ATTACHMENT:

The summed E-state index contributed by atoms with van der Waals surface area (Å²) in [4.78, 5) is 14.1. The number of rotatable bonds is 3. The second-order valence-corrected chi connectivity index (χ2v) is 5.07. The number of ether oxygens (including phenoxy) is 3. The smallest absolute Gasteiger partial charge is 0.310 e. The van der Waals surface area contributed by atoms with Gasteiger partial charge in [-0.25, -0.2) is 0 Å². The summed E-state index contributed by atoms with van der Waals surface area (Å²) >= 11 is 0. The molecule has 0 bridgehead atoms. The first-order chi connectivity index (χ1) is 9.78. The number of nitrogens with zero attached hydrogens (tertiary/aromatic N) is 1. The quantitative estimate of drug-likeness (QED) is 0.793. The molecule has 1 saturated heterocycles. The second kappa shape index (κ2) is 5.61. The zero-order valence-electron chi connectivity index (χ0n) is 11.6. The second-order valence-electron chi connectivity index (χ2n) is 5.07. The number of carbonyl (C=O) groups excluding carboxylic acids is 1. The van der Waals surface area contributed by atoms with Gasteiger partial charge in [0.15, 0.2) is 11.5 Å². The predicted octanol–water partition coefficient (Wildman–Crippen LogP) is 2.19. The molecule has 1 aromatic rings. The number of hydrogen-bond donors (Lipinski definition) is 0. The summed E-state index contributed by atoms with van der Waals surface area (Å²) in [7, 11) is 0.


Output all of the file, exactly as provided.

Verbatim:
The summed E-state index contributed by atoms with van der Waals surface area (Å²) in [4.78, 5) is 14.1. The number of rotatable bonds is 3. The second-order valence-corrected chi connectivity index (χ2v) is 5.07. The number of ether oxygens (including phenoxy) is 3. The smallest absolute Gasteiger partial charge is 0.310 e. The van der Waals surface area contributed by atoms with Gasteiger partial charge in [-0.25, -0.2) is 0 Å². The summed E-state index contributed by atoms with van der Waals surface area (Å²) >= 11 is 0. The molecule has 0 bridgehead atoms. The first-order chi connectivity index (χ1) is 9.78. The number of nitrogens with zero attached hydrogens (tertiary/aromatic N) is 1. The quantitative estimate of drug-likeness (QED) is 0.793. The molecule has 1 saturated heterocycles. The second kappa shape index (κ2) is 5.61. The zero-order valence-electron chi connectivity index (χ0n) is 11.6. The second-order valence-electron chi connectivity index (χ2n) is 5.07. The number of carbonyl (C=O) groups excluding carboxylic acids is 1. The van der Waals surface area contributed by atoms with Gasteiger partial charge in [0.15, 0.2) is 11.5 Å². The predicted octanol–water partition coefficient (Wildman–Crippen LogP) is 2.19. The molecule has 1 aromatic rings. The number of hydrogen-bond donors (Lipinski definition) is 0. The summed E-state index contributed by atoms with van der Waals surface area (Å²) in [7, 11) is 0.